She is walking through the Lucas place and the ground is full of grasshoppers. She says, “Every step I took detonated the grass,” as she wades through the bursts and whirr of wings and clips of snapping hopper legs. She tells us about the transformation that is possible, from grasshoppers to a plague of locusts. “Swarms of locusts are ordinary grasshoppers gone berserk.”
What I wonder is, does this happen to all of us when we are restless, or when we are thrust together in close proximity, or when worked into a frenzied state? Do we transform from a state of harmlessness into a destructive plague? I even wonder about the biblical plagues of locusts (Joel 1:4). Could that really be about us?
Oh, the wonder of it all. That is the point. The world is wild and we with it. It is full of wonder if we will but pay attention. Wild life is all around and through and within. The fact of it says something.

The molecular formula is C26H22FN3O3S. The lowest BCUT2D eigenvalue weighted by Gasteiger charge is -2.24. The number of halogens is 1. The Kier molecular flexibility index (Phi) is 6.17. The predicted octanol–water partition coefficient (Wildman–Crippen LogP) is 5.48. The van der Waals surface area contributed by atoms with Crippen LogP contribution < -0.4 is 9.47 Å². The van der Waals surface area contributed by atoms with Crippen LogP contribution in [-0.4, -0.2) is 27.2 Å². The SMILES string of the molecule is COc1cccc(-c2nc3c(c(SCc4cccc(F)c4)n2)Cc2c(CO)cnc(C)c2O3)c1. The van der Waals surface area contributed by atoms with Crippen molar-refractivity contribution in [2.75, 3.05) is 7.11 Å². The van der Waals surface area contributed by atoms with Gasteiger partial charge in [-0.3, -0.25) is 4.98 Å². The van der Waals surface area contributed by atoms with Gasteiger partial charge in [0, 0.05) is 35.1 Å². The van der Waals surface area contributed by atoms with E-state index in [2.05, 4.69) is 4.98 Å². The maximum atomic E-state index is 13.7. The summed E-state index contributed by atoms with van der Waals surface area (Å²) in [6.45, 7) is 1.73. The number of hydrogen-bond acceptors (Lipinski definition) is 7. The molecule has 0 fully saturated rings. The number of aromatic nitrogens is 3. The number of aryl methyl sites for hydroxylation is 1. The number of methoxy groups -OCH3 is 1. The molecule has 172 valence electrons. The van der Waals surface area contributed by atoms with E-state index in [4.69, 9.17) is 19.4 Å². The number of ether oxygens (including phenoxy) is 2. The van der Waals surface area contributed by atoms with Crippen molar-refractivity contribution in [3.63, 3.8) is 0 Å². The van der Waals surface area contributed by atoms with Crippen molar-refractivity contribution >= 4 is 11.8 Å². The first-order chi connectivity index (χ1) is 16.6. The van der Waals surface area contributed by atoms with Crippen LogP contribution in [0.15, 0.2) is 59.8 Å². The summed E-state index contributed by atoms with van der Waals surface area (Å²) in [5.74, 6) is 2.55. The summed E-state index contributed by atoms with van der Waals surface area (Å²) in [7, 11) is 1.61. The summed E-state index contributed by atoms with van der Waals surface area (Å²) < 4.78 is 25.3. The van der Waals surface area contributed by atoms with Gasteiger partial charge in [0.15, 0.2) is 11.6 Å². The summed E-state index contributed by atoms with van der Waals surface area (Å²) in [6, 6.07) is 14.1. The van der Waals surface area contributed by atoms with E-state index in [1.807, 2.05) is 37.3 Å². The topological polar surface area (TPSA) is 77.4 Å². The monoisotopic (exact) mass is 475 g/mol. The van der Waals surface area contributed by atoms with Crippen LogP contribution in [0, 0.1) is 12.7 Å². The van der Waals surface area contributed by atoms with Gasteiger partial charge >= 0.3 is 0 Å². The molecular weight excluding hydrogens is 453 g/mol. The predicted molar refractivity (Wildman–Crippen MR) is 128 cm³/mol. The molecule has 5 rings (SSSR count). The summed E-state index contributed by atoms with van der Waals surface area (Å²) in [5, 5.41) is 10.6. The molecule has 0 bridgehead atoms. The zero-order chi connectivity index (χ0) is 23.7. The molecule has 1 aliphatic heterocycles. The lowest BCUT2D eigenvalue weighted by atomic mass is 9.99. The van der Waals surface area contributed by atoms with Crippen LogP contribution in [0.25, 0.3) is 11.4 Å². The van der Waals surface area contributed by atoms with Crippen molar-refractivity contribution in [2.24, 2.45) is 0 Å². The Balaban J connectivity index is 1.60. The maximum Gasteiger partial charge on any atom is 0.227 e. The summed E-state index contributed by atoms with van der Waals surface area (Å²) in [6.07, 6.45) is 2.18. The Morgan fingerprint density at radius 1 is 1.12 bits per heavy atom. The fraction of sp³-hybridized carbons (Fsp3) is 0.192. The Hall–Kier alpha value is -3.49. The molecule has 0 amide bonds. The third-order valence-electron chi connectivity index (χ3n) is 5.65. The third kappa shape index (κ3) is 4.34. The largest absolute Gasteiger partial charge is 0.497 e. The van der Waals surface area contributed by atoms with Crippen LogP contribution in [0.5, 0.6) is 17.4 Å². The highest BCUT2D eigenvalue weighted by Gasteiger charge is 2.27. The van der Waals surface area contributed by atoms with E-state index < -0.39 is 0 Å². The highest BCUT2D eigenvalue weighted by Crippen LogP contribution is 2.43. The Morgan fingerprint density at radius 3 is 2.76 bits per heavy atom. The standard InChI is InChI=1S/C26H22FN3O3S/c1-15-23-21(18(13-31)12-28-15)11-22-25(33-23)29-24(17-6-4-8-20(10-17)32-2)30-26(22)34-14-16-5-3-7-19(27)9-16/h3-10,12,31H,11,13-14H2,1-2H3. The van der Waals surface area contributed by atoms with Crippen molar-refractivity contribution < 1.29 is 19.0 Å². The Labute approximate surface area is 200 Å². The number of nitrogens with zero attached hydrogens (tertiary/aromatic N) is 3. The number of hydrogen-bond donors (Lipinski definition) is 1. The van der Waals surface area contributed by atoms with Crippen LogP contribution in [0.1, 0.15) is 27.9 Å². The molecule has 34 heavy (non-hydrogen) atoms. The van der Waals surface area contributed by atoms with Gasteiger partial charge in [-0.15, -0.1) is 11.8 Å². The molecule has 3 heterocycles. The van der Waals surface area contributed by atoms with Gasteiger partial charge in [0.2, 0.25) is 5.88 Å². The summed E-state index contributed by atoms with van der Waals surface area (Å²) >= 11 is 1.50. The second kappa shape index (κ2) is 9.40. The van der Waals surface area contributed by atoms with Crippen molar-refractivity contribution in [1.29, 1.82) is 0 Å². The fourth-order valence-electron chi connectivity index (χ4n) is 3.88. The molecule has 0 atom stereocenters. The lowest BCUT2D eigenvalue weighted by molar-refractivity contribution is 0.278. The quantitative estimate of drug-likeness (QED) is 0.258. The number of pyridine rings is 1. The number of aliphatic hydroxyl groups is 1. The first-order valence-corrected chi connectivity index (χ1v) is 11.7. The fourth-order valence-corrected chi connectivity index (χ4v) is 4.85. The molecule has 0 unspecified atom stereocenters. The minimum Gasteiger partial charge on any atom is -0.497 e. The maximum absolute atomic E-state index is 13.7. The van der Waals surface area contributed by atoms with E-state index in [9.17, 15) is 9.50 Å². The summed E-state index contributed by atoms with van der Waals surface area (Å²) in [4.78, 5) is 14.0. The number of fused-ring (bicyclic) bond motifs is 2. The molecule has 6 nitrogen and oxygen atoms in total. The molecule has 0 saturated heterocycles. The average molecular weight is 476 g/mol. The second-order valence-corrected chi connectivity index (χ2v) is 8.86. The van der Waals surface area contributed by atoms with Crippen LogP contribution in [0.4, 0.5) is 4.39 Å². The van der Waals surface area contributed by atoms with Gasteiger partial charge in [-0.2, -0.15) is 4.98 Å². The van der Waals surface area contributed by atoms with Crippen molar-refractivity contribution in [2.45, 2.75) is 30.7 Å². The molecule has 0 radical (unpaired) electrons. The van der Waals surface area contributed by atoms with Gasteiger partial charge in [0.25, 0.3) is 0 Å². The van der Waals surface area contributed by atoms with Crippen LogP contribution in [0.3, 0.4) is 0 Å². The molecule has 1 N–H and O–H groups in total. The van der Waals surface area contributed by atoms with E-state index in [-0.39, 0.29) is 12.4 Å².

A bobwhite who is still calling in summer is lorn; he has never found a mate. When I first read this piece of information, every bobwhite call I heard sounded tinged with desperation, suicidally miserable. But now I am somehow cheered on my way by that solitary signal. The bobwhite’s very helplessness, his obstinate Johnny-two-notedness, takes on an aura of dogged pluck. God knows what he is thinking in those pendant silences between calls. God knows what I am. But: bobwhite. Yes, it’s tough, it’s tough, that goes without saying. But isn’t waiting itself and longing a wonder, being played on by wind, sun, and shade? (220)
I didn’t know, I have never known, what spirit it is that descends into my lungs and flaps near my heart like an eagle rising. I named it full-of-wonder, highest good, voices. (224)